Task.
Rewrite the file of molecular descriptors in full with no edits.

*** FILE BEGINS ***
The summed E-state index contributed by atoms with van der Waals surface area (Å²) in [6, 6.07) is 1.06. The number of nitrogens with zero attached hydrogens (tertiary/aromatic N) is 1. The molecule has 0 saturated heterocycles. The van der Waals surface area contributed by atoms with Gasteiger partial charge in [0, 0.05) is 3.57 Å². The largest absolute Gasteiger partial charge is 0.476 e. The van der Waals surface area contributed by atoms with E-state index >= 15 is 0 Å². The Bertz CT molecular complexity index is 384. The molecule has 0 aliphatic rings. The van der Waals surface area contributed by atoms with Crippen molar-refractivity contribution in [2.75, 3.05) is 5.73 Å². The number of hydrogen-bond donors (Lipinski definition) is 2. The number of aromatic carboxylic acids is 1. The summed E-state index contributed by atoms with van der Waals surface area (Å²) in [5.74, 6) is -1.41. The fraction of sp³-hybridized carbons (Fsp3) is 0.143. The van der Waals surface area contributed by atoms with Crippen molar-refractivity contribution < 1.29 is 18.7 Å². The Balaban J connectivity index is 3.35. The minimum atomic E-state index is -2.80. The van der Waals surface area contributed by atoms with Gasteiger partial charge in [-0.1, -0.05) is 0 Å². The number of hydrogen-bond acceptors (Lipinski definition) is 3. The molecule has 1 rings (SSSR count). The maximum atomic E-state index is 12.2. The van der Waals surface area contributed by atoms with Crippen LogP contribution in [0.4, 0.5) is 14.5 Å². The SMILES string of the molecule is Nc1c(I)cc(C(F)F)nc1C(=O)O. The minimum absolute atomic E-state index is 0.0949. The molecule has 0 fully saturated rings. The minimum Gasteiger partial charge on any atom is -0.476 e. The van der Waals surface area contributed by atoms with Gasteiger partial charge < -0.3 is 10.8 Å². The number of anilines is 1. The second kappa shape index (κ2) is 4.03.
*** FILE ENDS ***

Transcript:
The summed E-state index contributed by atoms with van der Waals surface area (Å²) in [6, 6.07) is 1.06. The number of nitrogens with zero attached hydrogens (tertiary/aromatic N) is 1. The molecule has 0 saturated heterocycles. The van der Waals surface area contributed by atoms with Gasteiger partial charge in [0, 0.05) is 3.57 Å². The largest absolute Gasteiger partial charge is 0.476 e. The van der Waals surface area contributed by atoms with E-state index >= 15 is 0 Å². The Bertz CT molecular complexity index is 384. The molecule has 0 aliphatic rings. The van der Waals surface area contributed by atoms with Crippen molar-refractivity contribution in [2.75, 3.05) is 5.73 Å². The number of hydrogen-bond donors (Lipinski definition) is 2. The number of aromatic carboxylic acids is 1. The summed E-state index contributed by atoms with van der Waals surface area (Å²) in [5.74, 6) is -1.41. The fraction of sp³-hybridized carbons (Fsp3) is 0.143. The van der Waals surface area contributed by atoms with Crippen molar-refractivity contribution < 1.29 is 18.7 Å². The Balaban J connectivity index is 3.35. The minimum atomic E-state index is -2.80. The van der Waals surface area contributed by atoms with Gasteiger partial charge in [-0.1, -0.05) is 0 Å². The number of hydrogen-bond acceptors (Lipinski definition) is 3. The molecule has 1 rings (SSSR count). The maximum atomic E-state index is 12.2. The van der Waals surface area contributed by atoms with Crippen LogP contribution in [0.4, 0.5) is 14.5 Å². The SMILES string of the molecule is Nc1c(I)cc(C(F)F)nc1C(=O)O. The minimum absolute atomic E-state index is 0.0949. The molecule has 0 fully saturated rings. The minimum Gasteiger partial charge on any atom is -0.476 e. The van der Waals surface area contributed by atoms with Gasteiger partial charge < -0.3 is 10.8 Å². The number of anilines is 1. The second kappa shape index (κ2) is 4.03.